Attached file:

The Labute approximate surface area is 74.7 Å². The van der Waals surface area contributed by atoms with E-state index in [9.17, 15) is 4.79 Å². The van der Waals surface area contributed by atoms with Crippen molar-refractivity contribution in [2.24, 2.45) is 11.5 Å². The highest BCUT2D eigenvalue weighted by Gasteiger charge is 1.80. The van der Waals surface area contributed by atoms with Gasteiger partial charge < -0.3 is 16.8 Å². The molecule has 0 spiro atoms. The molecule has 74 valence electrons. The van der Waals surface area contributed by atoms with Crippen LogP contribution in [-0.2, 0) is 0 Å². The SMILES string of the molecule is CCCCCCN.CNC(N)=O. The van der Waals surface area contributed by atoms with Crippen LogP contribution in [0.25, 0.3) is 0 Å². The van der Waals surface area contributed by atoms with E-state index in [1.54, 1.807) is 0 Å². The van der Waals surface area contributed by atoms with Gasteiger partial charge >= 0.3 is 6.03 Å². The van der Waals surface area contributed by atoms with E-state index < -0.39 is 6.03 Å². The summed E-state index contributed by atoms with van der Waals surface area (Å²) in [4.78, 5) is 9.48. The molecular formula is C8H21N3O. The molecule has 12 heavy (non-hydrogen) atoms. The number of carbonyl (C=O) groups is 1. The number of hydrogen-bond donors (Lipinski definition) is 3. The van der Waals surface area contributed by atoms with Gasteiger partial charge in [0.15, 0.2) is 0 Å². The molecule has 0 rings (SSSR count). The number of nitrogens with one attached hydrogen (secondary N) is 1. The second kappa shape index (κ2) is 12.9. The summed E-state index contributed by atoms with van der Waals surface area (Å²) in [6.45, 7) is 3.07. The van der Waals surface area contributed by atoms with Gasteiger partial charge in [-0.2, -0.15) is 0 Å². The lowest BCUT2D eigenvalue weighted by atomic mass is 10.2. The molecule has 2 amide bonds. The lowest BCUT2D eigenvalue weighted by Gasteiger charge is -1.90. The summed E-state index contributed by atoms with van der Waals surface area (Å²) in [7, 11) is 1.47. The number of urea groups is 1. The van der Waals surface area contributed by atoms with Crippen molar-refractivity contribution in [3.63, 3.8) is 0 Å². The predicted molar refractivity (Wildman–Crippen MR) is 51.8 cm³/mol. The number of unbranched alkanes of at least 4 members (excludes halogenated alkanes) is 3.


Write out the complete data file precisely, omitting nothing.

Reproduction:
The Labute approximate surface area is 74.7 Å². The van der Waals surface area contributed by atoms with E-state index in [9.17, 15) is 4.79 Å². The van der Waals surface area contributed by atoms with Crippen molar-refractivity contribution in [2.24, 2.45) is 11.5 Å². The highest BCUT2D eigenvalue weighted by Gasteiger charge is 1.80. The van der Waals surface area contributed by atoms with Gasteiger partial charge < -0.3 is 16.8 Å². The molecule has 0 spiro atoms. The molecule has 74 valence electrons. The van der Waals surface area contributed by atoms with Crippen LogP contribution in [-0.2, 0) is 0 Å². The SMILES string of the molecule is CCCCCCN.CNC(N)=O. The van der Waals surface area contributed by atoms with Crippen LogP contribution in [0.25, 0.3) is 0 Å². The van der Waals surface area contributed by atoms with E-state index in [1.54, 1.807) is 0 Å². The van der Waals surface area contributed by atoms with Gasteiger partial charge >= 0.3 is 6.03 Å². The van der Waals surface area contributed by atoms with E-state index < -0.39 is 6.03 Å². The summed E-state index contributed by atoms with van der Waals surface area (Å²) in [4.78, 5) is 9.48. The molecular formula is C8H21N3O. The molecule has 12 heavy (non-hydrogen) atoms. The number of carbonyl (C=O) groups is 1. The number of hydrogen-bond donors (Lipinski definition) is 3. The van der Waals surface area contributed by atoms with Gasteiger partial charge in [0.15, 0.2) is 0 Å². The molecule has 0 rings (SSSR count). The number of nitrogens with one attached hydrogen (secondary N) is 1. The second kappa shape index (κ2) is 12.9. The summed E-state index contributed by atoms with van der Waals surface area (Å²) in [6.45, 7) is 3.07. The van der Waals surface area contributed by atoms with Gasteiger partial charge in [-0.2, -0.15) is 0 Å². The lowest BCUT2D eigenvalue weighted by atomic mass is 10.2. The molecule has 2 amide bonds. The lowest BCUT2D eigenvalue weighted by Gasteiger charge is -1.90. The summed E-state index contributed by atoms with van der Waals surface area (Å²) in [7, 11) is 1.47. The number of urea groups is 1. The van der Waals surface area contributed by atoms with Crippen molar-refractivity contribution in [3.63, 3.8) is 0 Å². The predicted molar refractivity (Wildman–Crippen MR) is 51.8 cm³/mol. The number of unbranched alkanes of at least 4 members (excludes halogenated alkanes) is 3.